ORLANDO, Fla. -- For college students, dreams of being in the so-called "real world" are being overshadowed by the high interest on student loans.
- Interest now at 5.05 percent, concerning students
- You could still be affected even if you don't have student loans
- Official suggests paying what you need, more than minimum
On July 1, interest rates jumped to a level that worries some students. It's not just students who are feeling the effects -- it's really anyone who is carrying a balance that doesn't have a fixed interest rate.
Those in the financial world are watching closely the possibility that rates may go even higher.
For college senior Belinta Prudhomme, who is majoring in biomedical science, she's ready to get out of the classroom and enter a dental program.
"Now I actually get to go ahead and have hands on experience, versus the books and all of that," Prudhomme said.
She has high hopes of being a dentist, but the high interest of student loans may follow her around for years.
"With the career that I'm going for, my debt is going to be about $125,000," Prudhomme added.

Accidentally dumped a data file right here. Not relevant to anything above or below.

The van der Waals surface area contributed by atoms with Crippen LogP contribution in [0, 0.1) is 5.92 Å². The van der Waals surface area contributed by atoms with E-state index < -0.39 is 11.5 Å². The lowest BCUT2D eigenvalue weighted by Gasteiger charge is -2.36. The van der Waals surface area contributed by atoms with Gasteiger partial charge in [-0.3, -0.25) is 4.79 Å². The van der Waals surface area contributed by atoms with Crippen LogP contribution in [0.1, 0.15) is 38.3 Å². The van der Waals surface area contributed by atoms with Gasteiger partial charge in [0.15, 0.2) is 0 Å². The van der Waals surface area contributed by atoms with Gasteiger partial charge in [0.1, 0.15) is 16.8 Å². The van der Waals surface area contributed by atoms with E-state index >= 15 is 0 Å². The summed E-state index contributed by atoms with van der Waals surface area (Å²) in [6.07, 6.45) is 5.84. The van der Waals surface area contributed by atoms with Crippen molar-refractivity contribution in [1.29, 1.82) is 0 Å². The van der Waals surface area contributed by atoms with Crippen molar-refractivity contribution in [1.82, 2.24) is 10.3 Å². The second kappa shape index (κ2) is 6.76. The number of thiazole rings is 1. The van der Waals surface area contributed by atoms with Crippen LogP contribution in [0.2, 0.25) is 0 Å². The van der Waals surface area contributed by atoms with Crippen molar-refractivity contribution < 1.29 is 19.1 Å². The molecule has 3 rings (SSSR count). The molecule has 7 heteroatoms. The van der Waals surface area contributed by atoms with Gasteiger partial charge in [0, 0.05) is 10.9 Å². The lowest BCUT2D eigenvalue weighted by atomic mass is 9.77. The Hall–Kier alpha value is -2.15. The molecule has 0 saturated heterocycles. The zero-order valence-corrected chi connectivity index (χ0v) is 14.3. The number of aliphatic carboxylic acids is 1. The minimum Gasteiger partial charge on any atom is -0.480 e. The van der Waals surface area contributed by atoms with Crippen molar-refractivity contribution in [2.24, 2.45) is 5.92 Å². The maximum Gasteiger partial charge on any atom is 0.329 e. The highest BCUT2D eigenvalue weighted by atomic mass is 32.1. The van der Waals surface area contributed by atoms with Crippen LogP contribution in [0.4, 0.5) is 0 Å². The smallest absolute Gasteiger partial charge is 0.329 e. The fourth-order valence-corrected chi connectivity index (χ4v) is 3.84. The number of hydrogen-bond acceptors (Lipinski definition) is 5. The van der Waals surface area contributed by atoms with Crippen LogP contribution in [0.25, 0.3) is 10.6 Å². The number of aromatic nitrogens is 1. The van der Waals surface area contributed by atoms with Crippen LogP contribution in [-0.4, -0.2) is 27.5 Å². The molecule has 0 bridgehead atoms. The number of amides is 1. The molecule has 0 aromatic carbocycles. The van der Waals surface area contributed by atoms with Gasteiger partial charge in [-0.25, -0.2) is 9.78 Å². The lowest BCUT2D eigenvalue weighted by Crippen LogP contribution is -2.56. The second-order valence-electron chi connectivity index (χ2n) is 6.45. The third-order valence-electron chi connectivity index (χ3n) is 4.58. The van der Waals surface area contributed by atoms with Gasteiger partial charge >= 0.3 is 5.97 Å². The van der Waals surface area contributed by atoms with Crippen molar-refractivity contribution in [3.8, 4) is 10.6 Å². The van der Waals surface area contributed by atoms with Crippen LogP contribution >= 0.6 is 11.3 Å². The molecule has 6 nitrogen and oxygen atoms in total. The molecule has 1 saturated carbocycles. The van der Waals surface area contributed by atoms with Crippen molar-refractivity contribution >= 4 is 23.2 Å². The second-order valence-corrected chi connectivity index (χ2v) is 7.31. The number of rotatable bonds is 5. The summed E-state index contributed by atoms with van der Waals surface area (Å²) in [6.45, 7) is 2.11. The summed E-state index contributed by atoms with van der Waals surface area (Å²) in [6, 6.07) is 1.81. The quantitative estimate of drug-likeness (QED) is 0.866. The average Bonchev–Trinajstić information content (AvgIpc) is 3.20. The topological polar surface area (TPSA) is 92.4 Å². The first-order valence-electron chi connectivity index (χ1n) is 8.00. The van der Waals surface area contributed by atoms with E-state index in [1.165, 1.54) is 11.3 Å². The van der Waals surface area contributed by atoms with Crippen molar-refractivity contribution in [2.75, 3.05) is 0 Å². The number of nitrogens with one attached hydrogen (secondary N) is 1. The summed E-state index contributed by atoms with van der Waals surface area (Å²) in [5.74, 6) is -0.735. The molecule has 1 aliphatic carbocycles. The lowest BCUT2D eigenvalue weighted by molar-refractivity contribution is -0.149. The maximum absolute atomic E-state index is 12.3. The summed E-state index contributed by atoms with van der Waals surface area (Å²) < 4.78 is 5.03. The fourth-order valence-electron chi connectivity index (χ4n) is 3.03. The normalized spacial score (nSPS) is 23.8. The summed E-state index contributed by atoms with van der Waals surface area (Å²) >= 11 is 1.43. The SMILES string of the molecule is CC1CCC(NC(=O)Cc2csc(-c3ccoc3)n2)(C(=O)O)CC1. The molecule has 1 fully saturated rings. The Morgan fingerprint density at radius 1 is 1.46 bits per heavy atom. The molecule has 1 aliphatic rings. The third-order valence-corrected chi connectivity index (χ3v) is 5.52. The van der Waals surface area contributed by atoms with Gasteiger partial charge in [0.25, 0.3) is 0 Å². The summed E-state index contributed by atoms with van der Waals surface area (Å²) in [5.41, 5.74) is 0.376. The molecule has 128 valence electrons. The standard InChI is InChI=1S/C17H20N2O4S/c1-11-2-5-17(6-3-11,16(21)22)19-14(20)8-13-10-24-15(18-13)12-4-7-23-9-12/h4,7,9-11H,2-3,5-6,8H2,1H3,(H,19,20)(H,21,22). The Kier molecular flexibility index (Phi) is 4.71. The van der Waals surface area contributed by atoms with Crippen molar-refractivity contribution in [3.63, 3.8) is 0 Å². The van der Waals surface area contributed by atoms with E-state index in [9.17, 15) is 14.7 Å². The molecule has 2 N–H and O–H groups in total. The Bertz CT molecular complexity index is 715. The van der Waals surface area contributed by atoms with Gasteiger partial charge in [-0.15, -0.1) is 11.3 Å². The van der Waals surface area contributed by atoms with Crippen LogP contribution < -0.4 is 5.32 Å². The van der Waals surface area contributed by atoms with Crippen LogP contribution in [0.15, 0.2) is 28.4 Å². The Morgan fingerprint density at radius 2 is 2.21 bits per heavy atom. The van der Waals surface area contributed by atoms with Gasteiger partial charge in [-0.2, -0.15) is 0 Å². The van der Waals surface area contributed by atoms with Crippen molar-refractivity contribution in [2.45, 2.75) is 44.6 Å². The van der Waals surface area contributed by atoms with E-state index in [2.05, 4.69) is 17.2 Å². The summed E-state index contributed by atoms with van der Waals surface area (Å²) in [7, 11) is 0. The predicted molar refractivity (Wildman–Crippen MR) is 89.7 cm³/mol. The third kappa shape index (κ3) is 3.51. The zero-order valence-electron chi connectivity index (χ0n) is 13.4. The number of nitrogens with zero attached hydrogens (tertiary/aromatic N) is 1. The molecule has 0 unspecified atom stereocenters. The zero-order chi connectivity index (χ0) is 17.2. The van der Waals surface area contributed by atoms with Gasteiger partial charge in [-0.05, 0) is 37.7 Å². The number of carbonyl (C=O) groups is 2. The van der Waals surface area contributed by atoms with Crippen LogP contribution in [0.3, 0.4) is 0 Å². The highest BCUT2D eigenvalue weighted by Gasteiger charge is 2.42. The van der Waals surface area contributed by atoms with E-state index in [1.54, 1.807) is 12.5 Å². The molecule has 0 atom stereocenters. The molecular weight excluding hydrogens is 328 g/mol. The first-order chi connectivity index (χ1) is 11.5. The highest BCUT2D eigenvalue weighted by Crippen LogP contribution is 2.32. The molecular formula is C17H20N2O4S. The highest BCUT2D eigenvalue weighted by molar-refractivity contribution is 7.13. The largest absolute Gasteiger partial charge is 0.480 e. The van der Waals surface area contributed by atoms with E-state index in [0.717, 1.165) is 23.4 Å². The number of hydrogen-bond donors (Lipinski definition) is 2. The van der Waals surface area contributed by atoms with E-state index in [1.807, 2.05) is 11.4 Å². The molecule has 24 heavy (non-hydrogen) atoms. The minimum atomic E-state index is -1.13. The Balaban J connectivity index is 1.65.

You can imagine the shock factor from what Prudhomme and other students recently noticed -- interest at 5.05 percent.
"It's giving them a hard road to travel when they first get out of college," said Kimberly Stewart, President of KRS Wealth Management in Orlando.
Stewart said it could only get worse.
"We've already had two this year, and there's two more expected to be coming before the year is out," she said.
Even if you don't have student loans, you could still be affected. If you have credit cards, own a home with a mortgage or are thinking about getting a mortgage, interest is going up.
"Anything that has an adjustable interest rate is going to be affected any time the fed increases interest rates," Stewart said.
For Belinta Prudhomme, the interest rate isn't stopping her from reaching her dental goals.
"I get to create beautiful models on teeth that I would eventually build," Prudhomme said.
When it comes to student loans, Kimberly Stewart suggests getting only what you need, pay back what you can, and if possible pay more than the minimum and even double up at times.